Driver incentive programs can generate valuable dividends
April 1, 2011
Everyone likes to be rewarded for a job well done. Truck drivers are no exception. It is why fleets invest in bonuses for everything from better fuel economy to improved out-of-service records, or take the time to recognize individual...
Everyone likes to be rewarded for a job well done. Truck drivers are no exception. It is why fleets invest in bonuses for everything from better fuel economy to improved out-of-service records, or take the time to recognize individual milestones with patches, jackets and framed certificates.
It is also why fleets can expect these investments to generate real financial returns.
A well-planned incentive program focuses employees on specific goals and helps to reach a number of money-saving targets. The dollars that are paid out in bonuses for a drop in out-of-service violations, for example, could easily be offset by returns in the form of fewer delays, lower on-road repair costs and reduced fines.
The goals themselves will vary from one fleet to the next, but they are usually identified by taking a careful look at existing records. Carrier profiles are a popular source of information about issues such as hours-of-service violations, while data from engine Electronic Control Modules can measure the potential to improve fuel economy. And insurance providers can offer some guidance of their own.
Regardless of the benchmarks that are being set, however, most successful programs tend to measure drivers against their past performance rather than the work of their peers. The realities of trucking simply make it too difficult to compare one driver to the next. The same fuel economy target that is easily met by a Saskatchewan trucker with a 20,000-lb payload may seem impossible for a co-worker who is hauling 40,000-lb payloads through mountainous terrain.
There will always be a distinct difference between a “stretch goal” that encourages drivers to improve, and a target that employees couldn’t reach in their wildest dreams.
The secrets to success are not limited to reasonable benchmarks, either. The entire process is about helping drivers to succeed, and ensuring that they have the support to reach their goals. A fleet that wants to offer a bonus for a clean logbook will need to take a close look at its existing dispatch system to ensure that it is designed to meet the related hours-of-service rules. And those that want to limit out-of-service violations may need to explore the way that maintenance departments are addressing equipment repairs.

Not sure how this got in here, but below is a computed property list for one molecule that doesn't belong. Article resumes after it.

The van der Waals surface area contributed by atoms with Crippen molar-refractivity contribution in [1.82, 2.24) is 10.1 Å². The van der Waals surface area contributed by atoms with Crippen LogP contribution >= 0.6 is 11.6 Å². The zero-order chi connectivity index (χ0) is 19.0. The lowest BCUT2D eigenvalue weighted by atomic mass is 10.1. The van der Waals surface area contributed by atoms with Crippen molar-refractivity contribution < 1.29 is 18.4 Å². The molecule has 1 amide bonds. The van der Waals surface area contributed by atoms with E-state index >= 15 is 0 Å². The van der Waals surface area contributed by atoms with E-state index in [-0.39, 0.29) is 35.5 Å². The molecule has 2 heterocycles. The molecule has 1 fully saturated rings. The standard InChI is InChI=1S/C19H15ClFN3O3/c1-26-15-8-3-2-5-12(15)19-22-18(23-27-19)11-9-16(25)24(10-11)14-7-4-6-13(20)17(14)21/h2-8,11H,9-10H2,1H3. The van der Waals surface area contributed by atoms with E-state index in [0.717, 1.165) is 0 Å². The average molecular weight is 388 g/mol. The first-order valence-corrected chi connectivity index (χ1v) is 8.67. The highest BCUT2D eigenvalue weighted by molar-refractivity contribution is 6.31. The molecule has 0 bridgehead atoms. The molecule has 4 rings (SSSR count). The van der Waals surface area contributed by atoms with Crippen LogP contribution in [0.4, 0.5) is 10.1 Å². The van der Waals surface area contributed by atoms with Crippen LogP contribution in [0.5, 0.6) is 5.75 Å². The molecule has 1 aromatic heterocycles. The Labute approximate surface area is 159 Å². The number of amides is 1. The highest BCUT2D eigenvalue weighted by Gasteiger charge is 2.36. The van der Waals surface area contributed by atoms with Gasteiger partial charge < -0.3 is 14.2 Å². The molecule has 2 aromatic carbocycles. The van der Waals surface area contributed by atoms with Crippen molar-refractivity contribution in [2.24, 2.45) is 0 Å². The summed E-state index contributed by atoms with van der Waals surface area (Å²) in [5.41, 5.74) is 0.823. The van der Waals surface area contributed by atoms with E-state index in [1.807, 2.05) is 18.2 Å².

The amount of the incentives themselves will vary depending on a fleet’s budget and will usually be based on the size of potential returns – some of which may be larger than they initially seem. After all, the idea of paying a driver $15 to replace a burnt-out headlight may seem absurd until it is measured against the price of an out-of-service violation, a mechanic’s on-road inspection and all of the related delays in a shipment.
The rewards themselves don’t even need to be limited to cash. Any driver would wear a million-mile crest with pride, a $5 gift card for a coffee shop will be appreciated by coffee lovers everywhere, and who wouldn’t want to see a certificate in the dispatch room that recognizes a month of perfect logbooks? At the very least, a decision to separate a reward from a regular paycheque will offer the chance to remind drivers what an incentive is for, and how it continues to be earned.
One fleet discovered the added advantage of distributing grocery store gift cards to drivers who avoided out-of-service violations. Whenever an employee failed to earn the card, the fleet office could usually count on a spouse to call and ask what happened. That presented another chance to talk to family members about the features and benefits of a safe driving initiative. Maybe there should be little surprise that drivers tended to meet their objectives in the months that followed.
As important as the individual rewards may be, the timing of any payouts will also play their own role in the ongoing success of a program. For example, a driver who is involved in a minor collision early in the year might be discouraged by the idea that they will miss out on the entire annual safety bonus that is only paid out at the end of the year. For their part, fleets can find monthly payments to be an administrative nightmare, particularly since many of the related reports may not be generated quickly enough to support the program. That’s why most successful programs tend to be based on quarterly reports.
When all these factors are considered, fleets can discover that the investments in a well structured incentive program will pay dividend for years to come.
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